It was 8 a.m. when Mom called.
For as long as I could remember, my mother never got up before 9 a.m. And she certainly never called me in the morning.
I thought something was terribly wrong...
Davey, I'm not sure... I'm really worried and I haven't been able to sleep much lately. If the market keeps going up and up, won't I miss out on making a lot of money?
I was relieved. No burglars... and most important, no health issues or family emergencies. She had what I call "bull market anxiety." That feeling of being left behind that drives people crazy.
The market was just coming out of the financial crisis in May 2009... she was holding a lot of cash... and she was worried about when to get back in. My mom didn't want to "miss" the market rally, but she also was afraid to load up on stocks.
That month, I recommended my Retirement Millionaire subscribers (and my mom) purchase an asset that gives safety and income... plus some extra "juice" if stocks kept rising on the back of the Fed's newly created credit.
The recommendation I made – a convertible bond fund called the AGIC Income Fund (NIE) – has since surged 129% higher, including dividends. And the fund has consistently paid a dividend of roughly 7%-10% a year.
Most individual investors fail to appreciate the purpose of bonds in a portfolio.
Bonds seem staid... even boring. You lend some cash to a company or government, and over the next few years, you book the interest payments (and principal, if you hold to maturity).
I want you to think about bonds a different way...
Bondholders, unlike stock investors, have a legal right to be paid by the company. If a company's balance sheet collapses, its share price collapses with it (and any dividend it pays will end).
Shareholders have no guarantees... but bondholders are safe.
Those interest payments are legal obligations. So if a company gets in trouble, bondholders stand at the head of the line when it comes to paying bills and creditors. Even in the event of a bankruptcy liquidation, the proceeds go to the secured creditors and bondholders. Shareholders get squat.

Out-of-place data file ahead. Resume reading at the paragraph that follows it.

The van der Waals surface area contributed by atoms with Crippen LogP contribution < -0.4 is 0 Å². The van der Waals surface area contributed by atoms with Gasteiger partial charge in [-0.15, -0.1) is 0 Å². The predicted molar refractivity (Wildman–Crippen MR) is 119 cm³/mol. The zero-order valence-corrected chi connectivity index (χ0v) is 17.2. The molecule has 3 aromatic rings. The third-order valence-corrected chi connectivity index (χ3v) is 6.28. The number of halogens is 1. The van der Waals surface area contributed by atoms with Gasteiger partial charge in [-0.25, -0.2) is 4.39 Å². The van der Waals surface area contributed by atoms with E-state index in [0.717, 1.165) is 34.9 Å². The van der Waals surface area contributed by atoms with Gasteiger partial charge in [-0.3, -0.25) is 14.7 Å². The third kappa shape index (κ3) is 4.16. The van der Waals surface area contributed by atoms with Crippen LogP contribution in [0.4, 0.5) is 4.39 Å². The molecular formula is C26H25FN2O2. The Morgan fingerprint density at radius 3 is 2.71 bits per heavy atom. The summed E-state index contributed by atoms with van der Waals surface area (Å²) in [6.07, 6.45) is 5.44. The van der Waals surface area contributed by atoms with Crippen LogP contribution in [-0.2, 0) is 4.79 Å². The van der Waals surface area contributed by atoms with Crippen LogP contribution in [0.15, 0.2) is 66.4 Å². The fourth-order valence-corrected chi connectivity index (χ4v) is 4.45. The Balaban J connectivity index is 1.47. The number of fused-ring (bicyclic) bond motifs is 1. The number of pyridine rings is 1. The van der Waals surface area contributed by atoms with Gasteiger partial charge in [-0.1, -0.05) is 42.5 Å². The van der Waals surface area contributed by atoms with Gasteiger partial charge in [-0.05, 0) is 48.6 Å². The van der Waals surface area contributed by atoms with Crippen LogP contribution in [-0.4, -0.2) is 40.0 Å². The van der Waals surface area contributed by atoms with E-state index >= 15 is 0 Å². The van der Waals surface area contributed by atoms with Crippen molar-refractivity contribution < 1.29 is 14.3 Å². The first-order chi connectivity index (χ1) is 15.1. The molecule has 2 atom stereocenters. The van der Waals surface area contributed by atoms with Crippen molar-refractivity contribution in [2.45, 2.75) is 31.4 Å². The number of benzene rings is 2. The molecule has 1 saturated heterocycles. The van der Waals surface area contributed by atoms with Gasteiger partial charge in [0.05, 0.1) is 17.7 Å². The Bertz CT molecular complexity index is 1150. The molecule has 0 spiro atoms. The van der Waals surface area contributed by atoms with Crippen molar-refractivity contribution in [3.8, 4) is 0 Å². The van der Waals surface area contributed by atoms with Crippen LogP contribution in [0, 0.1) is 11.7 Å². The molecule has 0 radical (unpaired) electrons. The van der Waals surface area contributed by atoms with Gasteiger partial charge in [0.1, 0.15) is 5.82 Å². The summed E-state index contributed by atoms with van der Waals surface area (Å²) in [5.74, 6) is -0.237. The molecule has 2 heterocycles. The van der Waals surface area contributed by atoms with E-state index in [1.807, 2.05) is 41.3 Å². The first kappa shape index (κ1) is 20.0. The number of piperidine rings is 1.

Not only that, but the capital gain potential of bonds is widely underrated. If you can purchase corporate bonds at a discount – when they trade for less than face value – and hold to maturity, you receive the full face value when the bond principal is paid off. That can be an incredible overlooked built-in capital gain... regardless of what the market or an individual company's stock has done.
As long as the company doesn't go bankrupt, bondholders get paid.
Today, the market is getting expensive...
According to MarketWatch, the stock market is now more overvalued than nearly every bull market peak over the past 100 years. That doesn't mean it will drop tomorrow. Markets can remain overvalued for months... even years.
I always recommend keeping some money in the stock market by owning great businesses.
But now is the time to start thinking about what might happen in a crash... and how you can profit.
My publisher, Porter Stansberry, made waves last year when he launched his bond service, Stansberry's Credit Opportunities.
His goal is to purchase "distressed debt" during times of crisis. He's calling it "the greatest legal transfer of wealth in history." Over the next 18-36 months, millions of investors in leveraged businesses could be wiped out.
And purchased at the right price, corporate debt can make a fortune for investors.
Remember: All that has to happen for you to be right... to get paid 10%-20% per year in payments... and to make up to 100% or more in price appreciation... is for the company to not go bankrupt.
These conditions are not always present. They tend to come and go in a cycle...
Porter has put together a presentation that details this "debt cycle" that can set you up for tremendous gains. These conditions mean you can:
- Often double your initial investment in 12-48 months.
- Collect income (paid to you twice per year) of 10%-20% or more per year.
That's all with a safe, legally binding contract that has less risk than stocks, and no matter what happens in the stock market.
Porter even claims: "When you start doing a few of these deals, you might never want to own ordinary stocks again."
Click here to read more. (This link does not go to a long video.)
What We're Reading...
- Famed distress-debt investor Howard Marks detailed his thoughts on markets in Barron's earlier this year.
- Marks has raised $22 billion in capital so he's ready for a crisis... and today's market turmoil is "making Marks excited about buying again." The last two times Howard Marks raised huge funds... it was on the brink of a major opportunity in distressed debt.
- Something different: What's the real story behind "bargain" rotisserie chickens?